General principle: reduce the amount of changes you would need to make for each PR by making them smaller. Otherwise, it may take longer for each PR to be reviewed and gain acceptance for submission, which could cause a chain effect on subsequent PRs as well.
Approach 1 (1 big PR with atomic commits):
Say we have a feature branch that we're working on. We keep each commit atomic. We provide a summary description of our PR, a test plan section, and a commit (diff) section in our PR outlining each commit hash and a short summary for each change (in bullet point fashion).
The Files Changed section on github could be extremely long and contain 800-1000 lines of code although we could keep each commit atomic to control the complexity and make it somewhat easier to review with each commit containing 50-200 lines of code. Another pro is we keep 1 PR as opposed to having multiple prs but the con is changes might take longer to approve because of how many different commits there are to review...?
Meanwhile, there's approach 2 which is to keep several PRs (each 50-250 lines of code) and a master PR that aggregates all of the smaller PRs to outline a story of all the changes that are necessary for some feature that we're working on. The pros is smaller PRs are easier to review and easier to merge. The con is we have to pay the cost of rebasing subsequent branches especially if there are stacked dependencies from one pr to another.
I'm not really sure what the "best approach" would be. Any thoughts?
I'm an E5 mobile engineer at a Big Tech company. Some engineers have a habit of leaving "drive-by comments" in code reviews that are only tangential to my PR. How should I push back on these?
I'm sure Alex and Rahul talk about this in their , but wondering how to write clean code, particularly in the context of someone who doesn't have technical people available to review my pull requests in my work or in side-projects.
I'm sure this skill is almost entirely developed by working with talented people and writing a lot of code, but is there a place for resources like "Clean Code" the book or courses on Udemy?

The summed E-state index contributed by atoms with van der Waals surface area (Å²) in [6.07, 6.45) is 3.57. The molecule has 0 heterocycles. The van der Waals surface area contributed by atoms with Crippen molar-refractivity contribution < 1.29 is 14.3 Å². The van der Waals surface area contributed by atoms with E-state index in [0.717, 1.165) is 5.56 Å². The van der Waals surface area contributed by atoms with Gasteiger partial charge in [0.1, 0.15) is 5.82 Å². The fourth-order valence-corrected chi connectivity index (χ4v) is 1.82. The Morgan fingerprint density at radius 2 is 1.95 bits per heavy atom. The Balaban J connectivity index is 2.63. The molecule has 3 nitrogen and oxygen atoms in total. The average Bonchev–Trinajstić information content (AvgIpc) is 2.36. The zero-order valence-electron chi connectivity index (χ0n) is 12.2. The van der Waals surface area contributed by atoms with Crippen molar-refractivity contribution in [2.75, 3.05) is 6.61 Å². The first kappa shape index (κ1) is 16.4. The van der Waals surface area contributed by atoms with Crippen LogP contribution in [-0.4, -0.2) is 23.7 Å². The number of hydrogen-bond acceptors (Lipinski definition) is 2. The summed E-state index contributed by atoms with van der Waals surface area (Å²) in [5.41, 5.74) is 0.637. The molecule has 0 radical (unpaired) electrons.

I am working on my P0 goals for this half however, the XFN is not communicating well. I am done with my changes and blocked on them for days. They don't review code as fast as I need and keep me waiting. How should I approach them? Also, I want to build good relationship with them for a good Performance cycle feedback. I think they don't take me seriously. what is the right approach here?
Over the past year, we've focused on developing our product quickly, which has led to a significant amount of technical debt in our codebase. As a result, we've shipped applications without proper architecture and planning. However, when I suggest refactoring or re-architecting to my team, many of the senior developers and the engineering manager are skeptical. In my opinion, I am not just offering refactoring for just sake of refactoring; it's necessary because our current code base lacks abstraction and separation of concerns and has slow development times.
In those examples, how can I reduce skepticism in my team and bring more productivity, and more good code quality, and best practices to my team?
Even though starting to work for a big company like Meta, Amazon, Google, etc. I believe is a hard to achieve (I haven't work for) somehow it looks pretty straightforward. Learn for interview, get the job, level up. Yes, I am sure it's hard and not many will do it but still you know what should be done (yes, may don't know how). But let me tell you a different story:
I work in a not that famous country in the EU and non of the top tech companies is there. Actually 90+% of the companies are outsourcing companies. As a SE with 10 years of experience in the outsourcing world I can tell you how it works: you work on a legacy code which is so old and so bad (hundreds of people have tried write code there) you can't see good practice at all, no code reviews (sometimes there is bad it is very rare), no unit tests, performance review is only about client's feedback and so on, you got the point. It's about the money only and nobody cares if you are good or not if the client is happy. In very rare cases I have started something from scratch but all of my colleagues were so bad progmmers like myself that we messed up all. It's a deadlock. After 10 years I realized I am a bad programmer and I've seen so many bad practices that I have no passion to do anything anymore. Now to the questions:
The ultimate goal of my career (and maybe in life) is to fill the gap not only in my skills but to create a company (product based or outsourcing) where everyone who join to have a chance to become a great programmer. But before helping others, I need to help myslelf. This is how I found Taro.
Currently, we have tech debt mainly discoverable via a custom annotation in the code.
Some examples are:
The core tech debt is easy to address and manageable via project boards, but the problem is the rest (product related) often gets out of date and never gets resolved, for which there are some reasons like:
I believe the product-related tech debt should be owned and tracked by the product team but often there are some tech debts left in favor of speed like - breaking complex screens, and classes, and find better approaches etc etc